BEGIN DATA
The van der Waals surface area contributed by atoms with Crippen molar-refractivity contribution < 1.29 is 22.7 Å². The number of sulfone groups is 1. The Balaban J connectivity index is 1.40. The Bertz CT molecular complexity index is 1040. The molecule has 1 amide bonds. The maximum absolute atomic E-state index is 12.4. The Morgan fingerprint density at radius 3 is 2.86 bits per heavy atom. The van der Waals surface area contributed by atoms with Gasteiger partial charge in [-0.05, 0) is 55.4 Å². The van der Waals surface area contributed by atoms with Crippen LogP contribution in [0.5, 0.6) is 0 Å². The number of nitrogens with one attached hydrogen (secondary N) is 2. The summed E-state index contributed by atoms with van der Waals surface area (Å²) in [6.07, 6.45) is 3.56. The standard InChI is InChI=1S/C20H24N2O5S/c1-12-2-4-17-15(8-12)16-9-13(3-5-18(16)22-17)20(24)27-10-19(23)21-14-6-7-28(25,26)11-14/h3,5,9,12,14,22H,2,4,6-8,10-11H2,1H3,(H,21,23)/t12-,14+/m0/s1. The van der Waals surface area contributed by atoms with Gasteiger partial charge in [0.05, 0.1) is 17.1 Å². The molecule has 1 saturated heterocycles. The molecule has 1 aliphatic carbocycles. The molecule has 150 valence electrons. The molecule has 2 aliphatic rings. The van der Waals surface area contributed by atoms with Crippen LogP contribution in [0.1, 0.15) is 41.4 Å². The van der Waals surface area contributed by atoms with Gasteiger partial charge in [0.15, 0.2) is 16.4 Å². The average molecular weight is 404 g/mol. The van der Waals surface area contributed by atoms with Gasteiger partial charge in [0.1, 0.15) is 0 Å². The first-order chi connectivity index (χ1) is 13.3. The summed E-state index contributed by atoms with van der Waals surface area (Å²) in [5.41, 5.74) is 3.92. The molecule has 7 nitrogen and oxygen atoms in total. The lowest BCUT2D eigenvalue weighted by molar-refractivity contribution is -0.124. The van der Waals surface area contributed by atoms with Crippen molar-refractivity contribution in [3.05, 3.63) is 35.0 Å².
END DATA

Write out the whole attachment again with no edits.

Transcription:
The van der Waals surface area contributed by atoms with Crippen molar-refractivity contribution < 1.29 is 22.7 Å². The number of sulfone groups is 1. The Balaban J connectivity index is 1.40. The Bertz CT molecular complexity index is 1040. The molecule has 1 amide bonds. The maximum absolute atomic E-state index is 12.4. The Morgan fingerprint density at radius 3 is 2.86 bits per heavy atom. The van der Waals surface area contributed by atoms with Gasteiger partial charge in [-0.05, 0) is 55.4 Å². The van der Waals surface area contributed by atoms with Crippen LogP contribution in [0.5, 0.6) is 0 Å². The number of nitrogens with one attached hydrogen (secondary N) is 2. The summed E-state index contributed by atoms with van der Waals surface area (Å²) in [6.07, 6.45) is 3.56. The standard InChI is InChI=1S/C20H24N2O5S/c1-12-2-4-17-15(8-12)16-9-13(3-5-18(16)22-17)20(24)27-10-19(23)21-14-6-7-28(25,26)11-14/h3,5,9,12,14,22H,2,4,6-8,10-11H2,1H3,(H,21,23)/t12-,14+/m0/s1. The van der Waals surface area contributed by atoms with Gasteiger partial charge in [0.05, 0.1) is 17.1 Å². The molecule has 1 saturated heterocycles. The molecule has 1 aliphatic carbocycles. The molecule has 150 valence electrons. The molecule has 2 aliphatic rings. The van der Waals surface area contributed by atoms with Crippen LogP contribution in [0.1, 0.15) is 41.4 Å². The van der Waals surface area contributed by atoms with Gasteiger partial charge in [0.15, 0.2) is 16.4 Å². The average molecular weight is 404 g/mol. The van der Waals surface area contributed by atoms with Gasteiger partial charge in [0.1, 0.15) is 0 Å². The first-order chi connectivity index (χ1) is 13.3. The summed E-state index contributed by atoms with van der Waals surface area (Å²) in [5.41, 5.74) is 3.92. The molecule has 7 nitrogen and oxygen atoms in total. The lowest BCUT2D eigenvalue weighted by molar-refractivity contribution is -0.124. The van der Waals surface area contributed by atoms with Crippen molar-refractivity contribution in [3.05, 3.63) is 35.0 Å².